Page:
At a Thursday press conference, state Sen. Stephanie Chang (D-Detroit) called it a “matter of human dignity” for those who can’t prove their lawful presence to be able to obtain state identification.
Chang and other Democratic legislators said they’re moving forward with plans to introduce a “Drive SAFE” package of bills that would allow undocumented immigrants, workers and seniors to obtain Michigan state IDs or driver licenses. Drive SAFE (Safety, Access, Freedom and the Economy) also would give identification to individuals born abroad to American families, foreign adoptees and seniors whose birth records might have been lost.
Per legislators’ descriptions, two bills in the package — Senate Bill 631 and House Bill 5192, which are not yet online — would require the secretary of state to work with immigrants’ rights groups and law enforcement to issue licenses to applicants who satisfy all requirements. In addition, two more bills — SB 632 and HB 5193 — would do the same for issuing state ID cards.
Chang’s fellow state senator, Winnie Brinks (D-Grand Rapids), and state Reps. Alex Garza (D-Taylor) and Rachel Hood (D-Grand Rapids) also backed the bills. Chang and Garza introduced the driver license bills, while Brinks and Hood introduced the state ID bills.
Chang first talked about introducing a form of this legislation back in August. She presented the names of a bipartisan coalition formed in support of the new package — the American Civil Liberties (ACLU) of Michigan, Michigan Immigrant Rights Center, Michigan League for Public Policy and the Michigan Farm Bureau, to name a few.
At the press conference, Chang also noted that getting the bills through the Republican-controlled Michigan Legislature could be difficult. The Legislature decided in 2008 to bar Michigan from issuing licenses to undocumented immigrants.
“As many of you know, in the previous two terms that we’ve introduced this legislation, we had bipartisanship and co-sponsorship on these bills,” Chang said.
When asked about encountering resistance, Chang said she and other Democratic lawmakers have already “had conversations with our colleagues on the other side of the aisle” in regard to the bills.
Gabriela Santiago-Romero, a coalition member who attended the press conference, said she expects pushback on the bills.
“There will be pushback, and for us, it’s, ‘Well, there is an economic gain,’” said Santiago-Romero, an organizer for We the People – Michigan. “We do have an investment in this state, we do have our say. … We understand there will be pushback, but this benefits Republicans and their friends who own farms and businesses and want to have good workers who are safe when they’re driving there and back.”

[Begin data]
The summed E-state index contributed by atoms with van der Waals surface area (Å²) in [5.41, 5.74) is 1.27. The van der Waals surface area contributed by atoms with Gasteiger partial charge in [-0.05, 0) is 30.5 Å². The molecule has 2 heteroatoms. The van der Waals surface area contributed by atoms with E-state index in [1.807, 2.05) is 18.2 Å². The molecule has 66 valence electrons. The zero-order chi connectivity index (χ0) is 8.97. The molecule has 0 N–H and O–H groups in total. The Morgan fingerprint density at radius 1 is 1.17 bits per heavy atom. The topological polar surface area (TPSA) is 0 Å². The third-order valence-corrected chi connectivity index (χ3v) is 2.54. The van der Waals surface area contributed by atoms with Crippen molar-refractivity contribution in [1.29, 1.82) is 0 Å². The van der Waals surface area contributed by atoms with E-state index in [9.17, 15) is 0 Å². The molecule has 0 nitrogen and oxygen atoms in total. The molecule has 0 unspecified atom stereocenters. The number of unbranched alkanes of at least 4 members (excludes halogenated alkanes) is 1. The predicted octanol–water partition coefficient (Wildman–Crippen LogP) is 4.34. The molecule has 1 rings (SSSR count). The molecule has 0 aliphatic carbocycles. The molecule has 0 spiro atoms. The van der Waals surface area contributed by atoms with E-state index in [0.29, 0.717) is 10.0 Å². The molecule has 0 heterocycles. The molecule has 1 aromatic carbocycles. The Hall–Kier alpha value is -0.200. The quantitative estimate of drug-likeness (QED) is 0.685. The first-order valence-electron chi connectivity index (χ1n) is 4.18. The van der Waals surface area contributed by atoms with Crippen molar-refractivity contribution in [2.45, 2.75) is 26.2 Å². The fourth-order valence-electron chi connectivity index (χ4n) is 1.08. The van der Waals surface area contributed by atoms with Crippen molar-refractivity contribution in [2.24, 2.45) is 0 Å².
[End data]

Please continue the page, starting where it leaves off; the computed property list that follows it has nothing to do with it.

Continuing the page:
Michigan labor unions — the American Federation of Teachers Michigan, Michigan Education Association, Michigan Nurses Association and others — support the package.
“[These bills] will allow people – regardless of their immigration status – to take their kids to school, loved ones to get health care and shop at local businesses without fear of a minor traffic incident leading to family separation and deportation,” they said in a statement. “Up until 2008, Michigan had this policy on the books. We believe our state should adopt it once again to help everyone feel safe and ensure our communities are not places where people are forced to live in the shadows.”
And Gilda Jacobs, president of the nonprofit policy institute the Michigan League for Public Policy (MLPP), released a statement in which she called the matter a “family and community issue” that would be improved by passing the bills.
“Michigan is a state where driving and proving your identity are essential parts of life,” Jacobs said in the statement. “All people, regardless of citizenship, should be able to take driver’s courses, take tests, pay fees, have insurance and register their vehicles. It makes the roads safer, and more importantly, it tells immigrants they belong.”
Gov. Gretchen Whitmer also has voiced her support for allowing undocumented immigrants and other individuals to obtain identification, as the Advance previously reported.
“We need to ensure that everyone’s got a path to getting a license so they’ve got identification,” Whitmer said in August. “That’s something that’s important to me, it’s important to our economy, it’s important to the people of Michigan.”
In August, Whitmer also noted Attorney General Dana Nessel and Secretary of State Jocelyn Benson support allowing undocumented immigrants to have licenses.
Currently, 14 other states and the District of Columbia allow forms of driving without proof of immigration status.